I breathe in deeply, shake my head, and shrug my way through the bustling crowds until I’m within the clock tower’s long, afternoon shadow. As I approach the base of the tower, the chaos around me collapses into the background and the familiar hum of wheels and cogs clanking from within the building swells to a low whir like a tumultuous beehive.

A whole mess of character cheat sheets (with artwork!)

Want to know more about the characters I’m writing about this summer?

As an attempt to organize my story and the characters that run the show, I have started to compile little fact sheets about the major (and minor) players of Boot Hill. These sheets give a brief overview of each character, a picture (drawn by the wonderful Hunter Bonyun), the character’s purpose in the story, and his or her relationships with other characters. Just for fun, I’ve also included each character’s likes, dislikes, and fears. I hope you find them all as interesting as I do! These are a lot of fun to make, and they are helping me solidify individual character details as the cast of characters grows.

Characters added so far:

Lindsey Madoc
Riley Finch
Cornelius “Neil” Chapman
Ev Morris
Raleigh “Rally” Jambeaux
Fortun Rustreil-lis-Sygnes

I will be updating the comprehensive character page throughout the summer, but I will be sure make note of any additional characters on my blog postings. Stay tuned!

Why I hurt my characters

It’s been a over a week since my last update, so I guess I’ll fill you in. Last week I decided to take a quick break from actual writing to create an outline for the first part of the book because I’m already running into some organizational problems. So far the outlining process has been extremely successful in helping figure out little plot holes I’ve been struggling with. So far, so good! I’m feeling less frustrated about the undertaking of writing a novel and more optimistic, so hopefully that feeling remains for the rest of the summer. I get excited when I open up my manuscript, which is the best sign I could ask for.

This afternoon, I was touching up and expanding upon a scene in the fourth chapter of Boot Hill in which my main character, Linds(ey), endures a lot of physical pain. Long story short, he ends up on the brink of heatstroke; falling down a cactus-ridden ravine; and getting shot in the arm. Now, I’ve always shared some laughs with my fellow writer friends over the idea of putting our characters through pain. We all do it, and I’ve always joked that it’s the sadistic part of me that likes to see my characters going through trials and tribulations. But the truth is that characters need to experience pain, adversity, and trials, oftentimes early on in a story.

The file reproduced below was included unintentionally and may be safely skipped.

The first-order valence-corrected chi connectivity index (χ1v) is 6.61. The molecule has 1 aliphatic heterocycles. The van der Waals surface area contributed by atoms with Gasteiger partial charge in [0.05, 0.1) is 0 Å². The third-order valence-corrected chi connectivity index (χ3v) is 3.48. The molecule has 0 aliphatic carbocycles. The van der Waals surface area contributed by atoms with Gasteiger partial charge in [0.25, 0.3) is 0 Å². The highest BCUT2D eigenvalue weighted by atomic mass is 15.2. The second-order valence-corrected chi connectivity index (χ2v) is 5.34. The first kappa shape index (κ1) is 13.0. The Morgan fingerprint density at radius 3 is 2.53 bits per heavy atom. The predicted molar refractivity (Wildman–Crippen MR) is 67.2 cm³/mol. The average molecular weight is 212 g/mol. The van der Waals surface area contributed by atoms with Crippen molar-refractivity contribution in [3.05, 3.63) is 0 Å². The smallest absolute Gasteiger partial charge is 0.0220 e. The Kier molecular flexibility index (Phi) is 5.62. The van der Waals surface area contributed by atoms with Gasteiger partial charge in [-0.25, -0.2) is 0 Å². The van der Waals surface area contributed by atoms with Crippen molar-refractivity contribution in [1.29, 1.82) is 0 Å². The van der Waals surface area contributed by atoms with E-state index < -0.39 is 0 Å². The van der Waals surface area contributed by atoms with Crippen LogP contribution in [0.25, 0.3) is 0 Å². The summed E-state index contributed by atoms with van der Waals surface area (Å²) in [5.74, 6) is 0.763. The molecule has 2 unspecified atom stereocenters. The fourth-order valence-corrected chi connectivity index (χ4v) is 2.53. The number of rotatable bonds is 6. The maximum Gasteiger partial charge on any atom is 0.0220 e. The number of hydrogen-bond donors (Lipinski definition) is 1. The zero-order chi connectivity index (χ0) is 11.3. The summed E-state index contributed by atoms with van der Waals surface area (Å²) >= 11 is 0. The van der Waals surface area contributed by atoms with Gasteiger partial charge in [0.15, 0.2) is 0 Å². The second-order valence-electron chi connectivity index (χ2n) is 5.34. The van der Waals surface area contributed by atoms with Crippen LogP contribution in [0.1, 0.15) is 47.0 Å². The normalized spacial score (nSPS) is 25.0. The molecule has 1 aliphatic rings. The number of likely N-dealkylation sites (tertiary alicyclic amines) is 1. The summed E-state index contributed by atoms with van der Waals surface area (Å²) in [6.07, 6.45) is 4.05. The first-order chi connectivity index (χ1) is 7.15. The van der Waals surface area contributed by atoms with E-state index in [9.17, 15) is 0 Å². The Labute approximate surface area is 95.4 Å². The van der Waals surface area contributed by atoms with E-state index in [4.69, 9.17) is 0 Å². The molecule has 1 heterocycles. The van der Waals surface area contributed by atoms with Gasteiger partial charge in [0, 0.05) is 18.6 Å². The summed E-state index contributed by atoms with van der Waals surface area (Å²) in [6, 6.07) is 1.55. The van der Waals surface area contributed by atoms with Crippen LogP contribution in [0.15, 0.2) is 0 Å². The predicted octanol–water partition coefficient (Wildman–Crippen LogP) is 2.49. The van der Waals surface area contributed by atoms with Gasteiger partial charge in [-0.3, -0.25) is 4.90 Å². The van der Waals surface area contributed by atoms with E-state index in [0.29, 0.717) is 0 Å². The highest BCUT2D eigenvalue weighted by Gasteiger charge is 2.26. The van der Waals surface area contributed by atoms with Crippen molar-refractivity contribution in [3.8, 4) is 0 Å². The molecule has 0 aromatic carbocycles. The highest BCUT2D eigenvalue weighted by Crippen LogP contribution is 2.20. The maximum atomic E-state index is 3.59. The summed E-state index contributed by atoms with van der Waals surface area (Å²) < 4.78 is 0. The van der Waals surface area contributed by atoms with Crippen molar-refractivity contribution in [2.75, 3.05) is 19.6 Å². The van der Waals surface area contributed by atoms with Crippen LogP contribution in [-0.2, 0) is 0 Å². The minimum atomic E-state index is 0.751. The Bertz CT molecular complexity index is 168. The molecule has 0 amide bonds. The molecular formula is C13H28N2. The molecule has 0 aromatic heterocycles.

I subscribe to “poor” treatment of characters because doing so helps establish character motives and resolve right off the bat. Do they crumble under pressures that are thrown their way or do they face them head-on? Do their goals change when the stakes are raised? When characters are pushed to their limits, readers are given a better idea as to who they are. Furthermore, the whole point of a novel is to explore conflict. Who wants to read about characters who aren’t struggling to meet their goals? Put your babies through hell, take away what they want most, and maybe, just maybe, something worthwhile will come out of it.

With that in mind, here is a little snippet of the pain Lindsey is going through. Maybe the sadistic part of you will enjoy it. ;)

I manage to keep my feet until my boot heel catches on a rock halfway from the bottom. I pitch forward and land on my already bruised thigh, unable to stop my ill-advised descent. Sand spatters into my eyes and mouth as I roll down the ravine. Cactus barbs rip into my skin, and despite pulling my head so tightly against my chest and gritting my teeth, I can’t help but cry out. I hit the drainage hard and fast. The wind is knocked from my lungs and I’m heaving, gasping for air. I curl up in pain, a breathless sob forcing its way from my mouth.

The hot sand pressing against my cheek reminds me of where I am. Snapping my mouth shut, I listen for sounds of pursuit over gunshots and chaos echoing above me across the canyon walls. I spit the dirt from my mouth and crawl onto my stomach, lifting my head to make sure I haven’t been followed; nothing but kicked-up dust settles in my wake. No one would be stupid enough to tail a two-bit outlaw with a death wish. Somewhat relieved but with panic still gripping me, I pull myself up but fall back down to the ground, my shaking arms and injured leg giving out beneath me. Long cactus spines pinprick my skin and press in deeper as I struggle to stand. I drag myself onto my elbows and knees, and then finally into a sitting position. My body tenses as I pluck out long thorns sticking into my elbow clear through my coat sleeve as fast as I can. Grazing my hand over my leg, I feel dozens more needling into my thighs and  calves, but I don’t have the time.

I force myself to stand, and begin to run.

What did I get myself into?

My summer novel-writing has commenced.

I have forgotten how taxing it is to write a novel–emotionally, mentally, and physically. Yesterday, I got together with Puer and Paper for a “write-in,” a good 2-3 hours of solid writing. I was totally wiped out and crawled into bed around 10 p.m. because my energies were so completely sapped. Hopefully this goes away and I’ll be able to write more efficiently throughout the summer. I guess I’m just miserably out of practice. I would be lying if I told you I wasn’t a little discouraged, but I’m going to stay optimistic. I’m determined to get through this, and my characters are coming to life like never before. I currently have 14,000 words of Boot Hill written, and only about half of that had previously been written/polished. So far so good! I’m pretty happy with how it is coming out, too.